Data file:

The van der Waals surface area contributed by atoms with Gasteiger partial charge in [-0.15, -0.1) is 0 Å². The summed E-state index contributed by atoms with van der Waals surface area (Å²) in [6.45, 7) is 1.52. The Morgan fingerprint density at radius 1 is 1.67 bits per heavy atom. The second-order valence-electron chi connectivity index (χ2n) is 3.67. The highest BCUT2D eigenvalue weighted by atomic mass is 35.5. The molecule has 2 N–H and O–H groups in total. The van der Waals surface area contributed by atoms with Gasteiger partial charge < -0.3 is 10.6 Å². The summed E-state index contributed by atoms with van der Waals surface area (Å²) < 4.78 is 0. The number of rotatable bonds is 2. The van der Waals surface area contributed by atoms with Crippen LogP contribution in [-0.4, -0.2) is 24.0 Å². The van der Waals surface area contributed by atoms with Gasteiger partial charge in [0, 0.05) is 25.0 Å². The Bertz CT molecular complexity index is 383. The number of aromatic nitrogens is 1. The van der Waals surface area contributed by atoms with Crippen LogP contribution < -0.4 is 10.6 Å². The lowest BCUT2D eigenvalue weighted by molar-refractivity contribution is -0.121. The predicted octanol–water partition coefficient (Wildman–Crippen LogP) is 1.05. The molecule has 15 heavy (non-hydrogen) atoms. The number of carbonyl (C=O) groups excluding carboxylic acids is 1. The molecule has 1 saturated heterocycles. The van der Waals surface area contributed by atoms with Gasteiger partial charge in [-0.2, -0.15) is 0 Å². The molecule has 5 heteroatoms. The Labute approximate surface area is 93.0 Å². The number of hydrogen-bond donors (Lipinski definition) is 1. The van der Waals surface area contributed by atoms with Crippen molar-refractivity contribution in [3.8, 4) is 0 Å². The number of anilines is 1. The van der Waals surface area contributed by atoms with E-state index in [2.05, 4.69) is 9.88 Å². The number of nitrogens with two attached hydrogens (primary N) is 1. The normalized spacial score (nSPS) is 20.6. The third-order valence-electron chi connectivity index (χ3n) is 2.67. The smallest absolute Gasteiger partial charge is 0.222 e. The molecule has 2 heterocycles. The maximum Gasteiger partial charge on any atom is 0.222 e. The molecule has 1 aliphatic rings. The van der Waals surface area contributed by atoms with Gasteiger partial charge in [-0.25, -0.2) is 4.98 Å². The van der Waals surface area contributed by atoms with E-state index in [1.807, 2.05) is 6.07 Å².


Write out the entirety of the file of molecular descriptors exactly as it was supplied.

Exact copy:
The van der Waals surface area contributed by atoms with Gasteiger partial charge in [-0.15, -0.1) is 0 Å². The summed E-state index contributed by atoms with van der Waals surface area (Å²) in [6.45, 7) is 1.52. The Morgan fingerprint density at radius 1 is 1.67 bits per heavy atom. The second-order valence-electron chi connectivity index (χ2n) is 3.67. The highest BCUT2D eigenvalue weighted by atomic mass is 35.5. The molecule has 2 N–H and O–H groups in total. The van der Waals surface area contributed by atoms with Gasteiger partial charge < -0.3 is 10.6 Å². The summed E-state index contributed by atoms with van der Waals surface area (Å²) < 4.78 is 0. The number of rotatable bonds is 2. The van der Waals surface area contributed by atoms with Crippen LogP contribution in [-0.4, -0.2) is 24.0 Å². The van der Waals surface area contributed by atoms with Gasteiger partial charge in [0, 0.05) is 25.0 Å². The Bertz CT molecular complexity index is 383. The number of aromatic nitrogens is 1. The van der Waals surface area contributed by atoms with Crippen LogP contribution < -0.4 is 10.6 Å². The lowest BCUT2D eigenvalue weighted by molar-refractivity contribution is -0.121. The predicted octanol–water partition coefficient (Wildman–Crippen LogP) is 1.05. The molecule has 15 heavy (non-hydrogen) atoms. The number of carbonyl (C=O) groups excluding carboxylic acids is 1. The molecule has 1 saturated heterocycles. The van der Waals surface area contributed by atoms with Gasteiger partial charge in [-0.2, -0.15) is 0 Å². The molecule has 5 heteroatoms. The Labute approximate surface area is 93.0 Å². The number of hydrogen-bond donors (Lipinski definition) is 1. The van der Waals surface area contributed by atoms with Crippen molar-refractivity contribution in [3.8, 4) is 0 Å². The number of anilines is 1. The van der Waals surface area contributed by atoms with E-state index in [2.05, 4.69) is 9.88 Å². The number of nitrogens with two attached hydrogens (primary N) is 1. The normalized spacial score (nSPS) is 20.6. The third-order valence-electron chi connectivity index (χ3n) is 2.67. The smallest absolute Gasteiger partial charge is 0.222 e. The molecule has 2 heterocycles. The maximum Gasteiger partial charge on any atom is 0.222 e. The molecule has 1 aliphatic rings. The van der Waals surface area contributed by atoms with Gasteiger partial charge in [-0.25, -0.2) is 4.98 Å². The van der Waals surface area contributed by atoms with E-state index in [1.807, 2.05) is 6.07 Å².